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They are also found in all MSS. of the Syriac and Old Latin Versions, both of which are known to have existed in the second century, the Syriac in the earlier half of it. To this we may add that in the undisputed epistles of Paul, written within a generation after our Lord's death, there are numerous allusions to Christ's history, teaching, and example, which harmonise with the facts recorded in the four Gospels.

In these circumstances we may challenge those who throw doubt on the credibility of the Gospels to show at what period it was even possible for forgery or falsification to be perpetrated, and perpetrated so successfully as to impose upon all branches of the Church, leaving its members and teachers utterly unconscious of the deception that had been practised on them—this, too, in matters affecting the most vital interests of the Church's faith, regarding which the apostles had been testifying ever since the day of Pentecost on which they began to preach in the name of their Risen Master.

Of the estimation in which the Gospels were held we may judge from the words of Irenæus, a disciple of Polycarp, who, towards the close of the second century, speaks of the written Gospel as "the foundation and pillar of our faith"; and says regarding the Scriptureswhich he defines to be the writings both of prophet and evangelist" the Scriptures, being spoken by the Word and Spirit of God, are perfect." 1

3. Origin. For many years, probably for more than a generation, after the death of Christ, there does not appear to have been any authorised record of His life and teaching in the Church. The charge which the apostles

1 The genuineness of the fourth Gospel is specially dealt with in chap. vi., where additional evidence will be found specially applicable to that Gospel.

had received from their Master was to preach the Gospel, and the promise of the Spirit had been expressly connected with the bearing of oral testimony (Matt. x. 19, 20). As they had received nothing in writing from their Master's hands, it was not likely they would see any necessity for a written Word so long as they were able to fulfil their commission to preach the Gospel, especially as they were looking for a speedy return of their Lord, and had no idea that so many centuries were to elapse before the great event should take place. The preaching of the Gospel was enough to tax their energies to the utmost; and the task of committing to writing was not more alien to the customs of their nation than it would be uncongenial to their own habits as uneducated Galileans. Hence we can readily understand how it was that the Old Testament Scriptures, to which the apostles constantly appealed for proof that Jesus was the Messiah, continued to be for many years the only inspired writings acknowledged by the Christian Church. A New Testament in our sense of the term was something which the apostles never dreamt of; and it is not to the design of man, but to the inscrutable influence of the divine Spirit and the overruling working of divine Providence, that we owe the composition of our Gospels before the apostles and other eye-witnesses of the Saviour's ministry had passed away. Drawn up without concert and without the formal sanction of the Church, they contain in a simple form, suitable for all ages and for all classes, several trustworthy records of Christ's life and teaching, of which it may be said with truth that they are better authenticated and more nearly contemporaneous with the events than almost any other record we possess in connection with any period of ancient history. Their dignity and truthfulness are only rendered the more conspicuous when they are contrasted with the apocryphal gospels invented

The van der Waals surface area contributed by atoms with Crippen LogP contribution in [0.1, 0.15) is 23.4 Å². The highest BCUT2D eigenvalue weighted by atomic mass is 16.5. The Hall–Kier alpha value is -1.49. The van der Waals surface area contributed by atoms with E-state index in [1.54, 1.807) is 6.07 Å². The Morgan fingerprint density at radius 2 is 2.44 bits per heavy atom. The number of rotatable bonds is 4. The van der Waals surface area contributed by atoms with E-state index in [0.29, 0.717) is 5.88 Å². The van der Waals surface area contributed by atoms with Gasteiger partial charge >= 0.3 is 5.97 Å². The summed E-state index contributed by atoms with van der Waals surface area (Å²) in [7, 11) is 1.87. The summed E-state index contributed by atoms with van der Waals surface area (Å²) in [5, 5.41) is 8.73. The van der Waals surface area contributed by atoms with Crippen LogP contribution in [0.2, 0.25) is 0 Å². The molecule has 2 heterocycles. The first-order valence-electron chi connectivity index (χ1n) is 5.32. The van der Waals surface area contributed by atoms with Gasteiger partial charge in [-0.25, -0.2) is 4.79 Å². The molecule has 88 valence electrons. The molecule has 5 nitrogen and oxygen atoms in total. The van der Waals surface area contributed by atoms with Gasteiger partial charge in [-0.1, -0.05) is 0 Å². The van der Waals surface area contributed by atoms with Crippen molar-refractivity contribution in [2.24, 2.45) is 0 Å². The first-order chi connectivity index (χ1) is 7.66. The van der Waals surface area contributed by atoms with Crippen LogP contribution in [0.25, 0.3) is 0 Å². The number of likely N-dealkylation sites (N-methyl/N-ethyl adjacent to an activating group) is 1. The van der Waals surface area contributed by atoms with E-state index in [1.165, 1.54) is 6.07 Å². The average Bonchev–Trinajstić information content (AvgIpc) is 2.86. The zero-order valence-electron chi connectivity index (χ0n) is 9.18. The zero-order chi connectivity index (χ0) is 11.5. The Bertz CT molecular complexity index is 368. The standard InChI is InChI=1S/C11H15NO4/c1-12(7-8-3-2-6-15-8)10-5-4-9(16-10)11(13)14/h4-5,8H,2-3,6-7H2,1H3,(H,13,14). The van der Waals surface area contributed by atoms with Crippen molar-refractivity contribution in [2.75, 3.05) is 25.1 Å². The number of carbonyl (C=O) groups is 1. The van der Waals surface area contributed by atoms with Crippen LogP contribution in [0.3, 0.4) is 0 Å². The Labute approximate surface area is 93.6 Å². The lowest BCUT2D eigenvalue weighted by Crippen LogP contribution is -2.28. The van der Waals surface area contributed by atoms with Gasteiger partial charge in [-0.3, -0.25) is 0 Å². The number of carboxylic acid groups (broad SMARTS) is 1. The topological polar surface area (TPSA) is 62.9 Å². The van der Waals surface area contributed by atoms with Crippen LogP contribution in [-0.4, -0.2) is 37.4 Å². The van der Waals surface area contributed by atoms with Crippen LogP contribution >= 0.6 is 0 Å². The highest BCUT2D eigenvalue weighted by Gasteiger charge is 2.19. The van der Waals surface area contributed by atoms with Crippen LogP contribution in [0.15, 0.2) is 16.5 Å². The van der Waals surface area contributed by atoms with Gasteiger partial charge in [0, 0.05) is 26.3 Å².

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at a later period, which were designed not so much to meet the spiritual wants of the Church as to gratify an idle curiosity.1

It is a remarkable fact that two of our Gospels do not claim to have been written by apostles, but only by companions of apostles (Mark and Luke); and that of the other two only one bears the name of an apostle of eminence (John). This is, so far, a confirmation of their genuineness; for if they had been forgeries claiming an authority to which they were not entitled, they would have been pretty sure to claim it in the highest form. The same circumstance shows that the apostles generally did not regard it as a duty to record their testimony in writing.